carbon labelling: help or hindrance?

Back in 2007, Sir Terry Leahy of Tesco (that well known eco-warrior), grabbed the headlines briefly by saying that Tesco would carbon label all their products. Last week they changed their mind, citing cost and complexity, plus difficulties in making the information meaningful to customers. Acting on the enthusiasm of one of my staff, and with the aid of Exeter University, we briefly carbon labelled our vegboxes in 2007. We never made much noise about it as I was pretty sure it was a futile exercise. The idea that well-meaning customers would choose the low carbon box and so drive us towards being a lower carbon business appealed to the academics. However after a few months I had not spoken to a single customer whose purchasing decision was influenced by the figures, and we dropped it.

The idea that the free choices of informed consumers will drive our capitalist institutions towards making better environmental choices was always flawed. The issues are too complex and too susceptible to the murky world of greenwash and spin. Was Tesco’s proposed carbon labelling really a calculated strategy to abdicate environmental responsibility to customers, and to continue with business as normal while hiding behind the ‘we just provide what they say they want’ line?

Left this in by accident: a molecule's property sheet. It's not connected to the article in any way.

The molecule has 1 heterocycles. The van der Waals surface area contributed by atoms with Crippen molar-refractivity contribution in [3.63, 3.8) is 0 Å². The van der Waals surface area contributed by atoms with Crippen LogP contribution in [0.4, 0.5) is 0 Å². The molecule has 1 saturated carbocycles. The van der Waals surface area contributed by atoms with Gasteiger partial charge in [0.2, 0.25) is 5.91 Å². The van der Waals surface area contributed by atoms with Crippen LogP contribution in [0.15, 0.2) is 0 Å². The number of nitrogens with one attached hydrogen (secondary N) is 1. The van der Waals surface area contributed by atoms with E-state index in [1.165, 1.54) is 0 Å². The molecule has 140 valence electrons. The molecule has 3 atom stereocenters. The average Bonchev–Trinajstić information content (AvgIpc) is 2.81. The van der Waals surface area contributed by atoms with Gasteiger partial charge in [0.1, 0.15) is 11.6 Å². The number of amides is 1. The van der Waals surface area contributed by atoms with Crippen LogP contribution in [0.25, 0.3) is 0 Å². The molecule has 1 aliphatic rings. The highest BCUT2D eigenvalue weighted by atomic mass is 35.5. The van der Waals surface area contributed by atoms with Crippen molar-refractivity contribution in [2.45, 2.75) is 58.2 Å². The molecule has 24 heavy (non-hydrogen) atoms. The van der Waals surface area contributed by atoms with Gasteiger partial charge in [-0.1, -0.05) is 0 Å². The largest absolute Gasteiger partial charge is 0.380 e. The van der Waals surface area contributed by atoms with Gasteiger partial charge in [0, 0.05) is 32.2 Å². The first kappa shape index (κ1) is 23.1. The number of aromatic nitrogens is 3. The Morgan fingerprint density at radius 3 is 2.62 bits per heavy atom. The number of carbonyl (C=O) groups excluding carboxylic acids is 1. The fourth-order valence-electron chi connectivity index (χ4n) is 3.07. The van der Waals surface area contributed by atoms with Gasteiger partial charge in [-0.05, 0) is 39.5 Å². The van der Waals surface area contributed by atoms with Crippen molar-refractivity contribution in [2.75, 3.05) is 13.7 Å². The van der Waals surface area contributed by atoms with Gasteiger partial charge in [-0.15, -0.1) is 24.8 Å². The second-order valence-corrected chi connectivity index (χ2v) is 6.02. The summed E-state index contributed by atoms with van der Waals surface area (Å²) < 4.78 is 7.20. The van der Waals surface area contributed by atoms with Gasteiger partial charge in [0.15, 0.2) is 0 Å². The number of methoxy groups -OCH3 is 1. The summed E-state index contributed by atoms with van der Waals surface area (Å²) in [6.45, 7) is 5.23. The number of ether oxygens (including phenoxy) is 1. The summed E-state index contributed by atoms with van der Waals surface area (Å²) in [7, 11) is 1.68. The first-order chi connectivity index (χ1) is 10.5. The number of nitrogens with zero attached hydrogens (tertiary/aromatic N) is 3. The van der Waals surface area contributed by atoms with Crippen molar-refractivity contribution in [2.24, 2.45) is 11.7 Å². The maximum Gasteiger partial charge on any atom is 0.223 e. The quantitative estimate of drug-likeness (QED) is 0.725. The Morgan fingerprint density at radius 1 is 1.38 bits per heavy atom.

Is paper packaging better than plastic? (Not usually). Are UK hothouse peppers better than Spanish cold tunnel ones? (No, by a factor of 3:10). Is biodiesel an environmentally sensible fuel? (Rarely). We’ve researched such topics as best we can, and made appropriate use of the facts where relevant to the business. But consumer choice won't save us from climate change as most people cannot easily get clear answers to such dilemmas. It would be great if our government could give us a steer or even legislate sensibly to edit our choices, but they're so obsessed with short-term popularity that David Cameron seems more concerned with that ludicrous windmill on his house, than formulating a coherent energy policy.

Understanding the Riverford carbon footprint has helped us reduce it and plan sensibly for the future, but it’s a complex, boring subject and up to us, not our customers, to understand and manage. But if you're interested, see our research findings at

Guy Watson